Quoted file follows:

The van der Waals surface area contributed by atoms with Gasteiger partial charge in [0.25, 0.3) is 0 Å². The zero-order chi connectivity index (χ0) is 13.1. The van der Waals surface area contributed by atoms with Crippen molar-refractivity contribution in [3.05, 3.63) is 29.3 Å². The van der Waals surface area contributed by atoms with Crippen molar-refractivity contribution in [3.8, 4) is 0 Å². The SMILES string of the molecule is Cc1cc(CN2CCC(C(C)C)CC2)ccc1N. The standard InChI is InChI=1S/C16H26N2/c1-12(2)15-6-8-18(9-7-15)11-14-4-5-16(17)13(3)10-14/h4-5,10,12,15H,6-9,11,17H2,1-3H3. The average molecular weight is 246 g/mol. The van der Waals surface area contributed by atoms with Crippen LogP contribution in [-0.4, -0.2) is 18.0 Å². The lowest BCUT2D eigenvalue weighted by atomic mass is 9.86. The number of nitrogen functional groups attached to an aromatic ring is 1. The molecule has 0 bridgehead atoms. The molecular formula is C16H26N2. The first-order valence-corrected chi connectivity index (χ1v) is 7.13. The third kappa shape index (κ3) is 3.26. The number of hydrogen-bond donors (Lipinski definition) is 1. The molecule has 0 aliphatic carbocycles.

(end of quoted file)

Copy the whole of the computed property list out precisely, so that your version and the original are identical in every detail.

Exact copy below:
The van der Waals surface area contributed by atoms with Gasteiger partial charge in [0.25, 0.3) is 0 Å². The zero-order chi connectivity index (χ0) is 13.1. The van der Waals surface area contributed by atoms with Crippen molar-refractivity contribution in [3.05, 3.63) is 29.3 Å². The van der Waals surface area contributed by atoms with Crippen molar-refractivity contribution in [3.8, 4) is 0 Å². The SMILES string of the molecule is Cc1cc(CN2CCC(C(C)C)CC2)ccc1N. The standard InChI is InChI=1S/C16H26N2/c1-12(2)15-6-8-18(9-7-15)11-14-4-5-16(17)13(3)10-14/h4-5,10,12,15H,6-9,11,17H2,1-3H3. The average molecular weight is 246 g/mol. The van der Waals surface area contributed by atoms with Crippen LogP contribution in [-0.4, -0.2) is 18.0 Å². The lowest BCUT2D eigenvalue weighted by atomic mass is 9.86. The number of nitrogen functional groups attached to an aromatic ring is 1. The molecule has 0 bridgehead atoms. The molecular formula is C16H26N2. The first-order valence-corrected chi connectivity index (χ1v) is 7.13. The third kappa shape index (κ3) is 3.26. The number of hydrogen-bond donors (Lipinski definition) is 1. The molecule has 0 aliphatic carbocycles.